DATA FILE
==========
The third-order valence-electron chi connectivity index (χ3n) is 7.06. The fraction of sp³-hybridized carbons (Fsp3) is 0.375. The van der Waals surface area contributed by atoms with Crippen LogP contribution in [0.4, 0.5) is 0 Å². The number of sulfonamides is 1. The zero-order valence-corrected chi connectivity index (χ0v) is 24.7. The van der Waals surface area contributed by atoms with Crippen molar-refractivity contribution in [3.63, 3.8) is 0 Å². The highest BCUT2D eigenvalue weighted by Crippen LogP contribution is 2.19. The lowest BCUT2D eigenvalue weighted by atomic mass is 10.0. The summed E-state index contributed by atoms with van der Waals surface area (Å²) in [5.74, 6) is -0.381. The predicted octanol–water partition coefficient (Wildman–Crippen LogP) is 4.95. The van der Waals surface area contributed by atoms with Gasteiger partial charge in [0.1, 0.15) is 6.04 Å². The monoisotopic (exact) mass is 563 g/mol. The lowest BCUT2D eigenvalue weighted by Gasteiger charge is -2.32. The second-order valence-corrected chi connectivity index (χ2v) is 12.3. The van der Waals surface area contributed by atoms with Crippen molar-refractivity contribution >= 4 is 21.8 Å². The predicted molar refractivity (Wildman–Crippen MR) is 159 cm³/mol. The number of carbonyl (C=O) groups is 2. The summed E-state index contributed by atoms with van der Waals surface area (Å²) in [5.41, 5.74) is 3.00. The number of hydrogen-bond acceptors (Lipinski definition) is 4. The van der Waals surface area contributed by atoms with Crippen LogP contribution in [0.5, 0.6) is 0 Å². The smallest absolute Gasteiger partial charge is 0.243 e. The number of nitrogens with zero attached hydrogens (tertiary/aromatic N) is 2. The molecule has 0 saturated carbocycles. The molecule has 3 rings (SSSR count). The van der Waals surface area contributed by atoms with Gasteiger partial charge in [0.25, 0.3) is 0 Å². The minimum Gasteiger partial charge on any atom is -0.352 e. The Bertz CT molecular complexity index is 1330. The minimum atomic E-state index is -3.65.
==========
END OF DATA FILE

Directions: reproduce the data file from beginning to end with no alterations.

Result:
The third-order valence-electron chi connectivity index (χ3n) is 7.06. The fraction of sp³-hybridized carbons (Fsp3) is 0.375. The van der Waals surface area contributed by atoms with Crippen LogP contribution in [0.4, 0.5) is 0 Å². The number of sulfonamides is 1. The zero-order valence-corrected chi connectivity index (χ0v) is 24.7. The van der Waals surface area contributed by atoms with Crippen molar-refractivity contribution in [3.63, 3.8) is 0 Å². The highest BCUT2D eigenvalue weighted by Crippen LogP contribution is 2.19. The lowest BCUT2D eigenvalue weighted by atomic mass is 10.0. The summed E-state index contributed by atoms with van der Waals surface area (Å²) in [5.74, 6) is -0.381. The predicted octanol–water partition coefficient (Wildman–Crippen LogP) is 4.95. The van der Waals surface area contributed by atoms with Gasteiger partial charge in [0.1, 0.15) is 6.04 Å². The monoisotopic (exact) mass is 563 g/mol. The lowest BCUT2D eigenvalue weighted by Gasteiger charge is -2.32. The second-order valence-corrected chi connectivity index (χ2v) is 12.3. The van der Waals surface area contributed by atoms with Crippen molar-refractivity contribution >= 4 is 21.8 Å². The predicted molar refractivity (Wildman–Crippen MR) is 159 cm³/mol. The number of carbonyl (C=O) groups is 2. The summed E-state index contributed by atoms with van der Waals surface area (Å²) in [5.41, 5.74) is 3.00. The number of hydrogen-bond acceptors (Lipinski definition) is 4. The van der Waals surface area contributed by atoms with Crippen LogP contribution in [0.5, 0.6) is 0 Å². The smallest absolute Gasteiger partial charge is 0.243 e. The number of nitrogens with zero attached hydrogens (tertiary/aromatic N) is 2. The molecule has 0 saturated carbocycles. The molecule has 3 rings (SSSR count). The van der Waals surface area contributed by atoms with Gasteiger partial charge in [0.25, 0.3) is 0 Å². The minimum Gasteiger partial charge on any atom is -0.352 e. The Bertz CT molecular complexity index is 1330. The minimum atomic E-state index is -3.65.